The analyte is a substance or chemical constituent that is of interest in an analytical procedure. An analyte, component (in clinical chemistry), or chemical species is a substance or chemical constituent that is of interest in an analytical procedure. It is a substance whose chemical constituents are being identified and measured. It is a chemical substance that is the subject of chemical analysis. The substance that you are trying to find the concentration by using the standard solution.

The analyte is prepared by dissolving the substance being studied into a solution. The solution is usually placed in a flask for titration. The purest substances are referred to as analytes. Example: 24 karat gold, NaCl, water, etc. In reality, no substance has been found to be 100% pure in its quality, so we call a substance that is found to be most pure (for some metals, 99% after electrolysis) an analyte. The standard solution is usually added to the solution containing the analyte by means of a buret, a piece of volumetric glassware capable of accurately measuring solution volumes. It is a common laboratory method of quantitative chemical analysis that is used to determine the unknown concentration of an identified analyte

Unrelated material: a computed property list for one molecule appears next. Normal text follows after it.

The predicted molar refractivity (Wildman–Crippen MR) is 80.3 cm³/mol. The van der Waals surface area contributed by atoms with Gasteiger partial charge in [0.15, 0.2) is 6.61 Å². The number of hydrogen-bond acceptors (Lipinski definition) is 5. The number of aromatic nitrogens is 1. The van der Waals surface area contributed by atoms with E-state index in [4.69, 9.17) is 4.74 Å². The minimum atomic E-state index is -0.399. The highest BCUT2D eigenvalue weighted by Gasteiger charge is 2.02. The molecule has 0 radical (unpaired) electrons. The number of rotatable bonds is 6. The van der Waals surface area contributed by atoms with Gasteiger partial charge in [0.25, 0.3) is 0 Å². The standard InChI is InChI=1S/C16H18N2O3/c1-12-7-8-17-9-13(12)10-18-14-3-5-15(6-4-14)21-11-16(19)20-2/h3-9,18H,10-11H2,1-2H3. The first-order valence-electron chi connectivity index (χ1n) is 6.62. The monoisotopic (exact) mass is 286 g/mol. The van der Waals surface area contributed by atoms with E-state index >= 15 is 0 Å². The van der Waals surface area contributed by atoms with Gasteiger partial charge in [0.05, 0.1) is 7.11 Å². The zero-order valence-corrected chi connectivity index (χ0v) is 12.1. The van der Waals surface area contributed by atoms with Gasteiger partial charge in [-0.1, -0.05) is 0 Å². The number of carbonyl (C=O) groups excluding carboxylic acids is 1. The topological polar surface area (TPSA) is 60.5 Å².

An analyte is any chemical species involved in the reaction of the titration eg., Sodium ions. The target analyte is the unknown analyte which you are trying to identify the concentration of. In laboratory and layman jargon the “property” is often left out provided the omission does not lead to an ambiguity of what property is measured. The technique known as titration is an analytical method commonly used in chemistry laboratories for determining the quantity or concentration of a substance in a solution. A titration is a volumetric technique in which a solution of one reactant (the titrant) is added to a solution of a second reactant (the “analyte”) until the equivalence point is reached. To perform titration, the conventional way involves using a burette to dispense a measured volume of liquid. It is a substance or sample being analyzed, usually by means of a laboratory procedure or test. Since volume measurements play a key role in titration, it is also known as volumetric analysis. A reagent, called the titrant or titrator, is prepared as a standard solution. The graduated equipment in the laboratory used to dispense the titrant which reacts with the solution to form an observable chemical change is called a burette. Detection of low analyte concentrations in complex biological, pharmaceutical, or environmental samples continues to be a challenge.